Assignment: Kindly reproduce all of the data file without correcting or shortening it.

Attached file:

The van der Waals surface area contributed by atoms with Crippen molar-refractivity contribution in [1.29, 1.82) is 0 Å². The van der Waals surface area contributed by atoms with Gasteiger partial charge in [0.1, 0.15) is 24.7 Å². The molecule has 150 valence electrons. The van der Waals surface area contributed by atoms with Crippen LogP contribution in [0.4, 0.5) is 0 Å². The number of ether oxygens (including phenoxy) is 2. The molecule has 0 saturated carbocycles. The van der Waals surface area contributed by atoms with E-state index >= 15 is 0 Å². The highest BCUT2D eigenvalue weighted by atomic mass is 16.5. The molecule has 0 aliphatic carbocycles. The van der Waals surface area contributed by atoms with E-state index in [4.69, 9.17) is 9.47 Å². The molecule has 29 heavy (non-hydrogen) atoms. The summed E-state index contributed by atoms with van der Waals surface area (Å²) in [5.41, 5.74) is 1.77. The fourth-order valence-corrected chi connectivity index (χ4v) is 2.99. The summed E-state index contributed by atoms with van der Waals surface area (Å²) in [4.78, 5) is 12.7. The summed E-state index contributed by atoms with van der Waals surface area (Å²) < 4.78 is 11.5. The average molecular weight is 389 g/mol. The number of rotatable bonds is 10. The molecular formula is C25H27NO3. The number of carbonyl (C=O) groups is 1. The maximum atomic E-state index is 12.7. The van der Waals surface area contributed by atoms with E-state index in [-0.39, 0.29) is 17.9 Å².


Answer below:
The van der Waals surface area contributed by atoms with Crippen molar-refractivity contribution in [1.29, 1.82) is 0 Å². The van der Waals surface area contributed by atoms with Gasteiger partial charge in [0.1, 0.15) is 24.7 Å². The molecule has 150 valence electrons. The van der Waals surface area contributed by atoms with Crippen LogP contribution in [0.4, 0.5) is 0 Å². The number of ether oxygens (including phenoxy) is 2. The molecule has 0 saturated carbocycles. The van der Waals surface area contributed by atoms with E-state index >= 15 is 0 Å². The highest BCUT2D eigenvalue weighted by atomic mass is 16.5. The molecule has 0 aliphatic carbocycles. The van der Waals surface area contributed by atoms with E-state index in [4.69, 9.17) is 9.47 Å². The molecule has 29 heavy (non-hydrogen) atoms. The summed E-state index contributed by atoms with van der Waals surface area (Å²) in [5.41, 5.74) is 1.77. The fourth-order valence-corrected chi connectivity index (χ4v) is 2.99. The summed E-state index contributed by atoms with van der Waals surface area (Å²) in [4.78, 5) is 12.7. The summed E-state index contributed by atoms with van der Waals surface area (Å²) < 4.78 is 11.5. The average molecular weight is 389 g/mol. The number of rotatable bonds is 10. The molecular formula is C25H27NO3. The number of carbonyl (C=O) groups is 1. The maximum atomic E-state index is 12.7. The van der Waals surface area contributed by atoms with E-state index in [-0.39, 0.29) is 17.9 Å².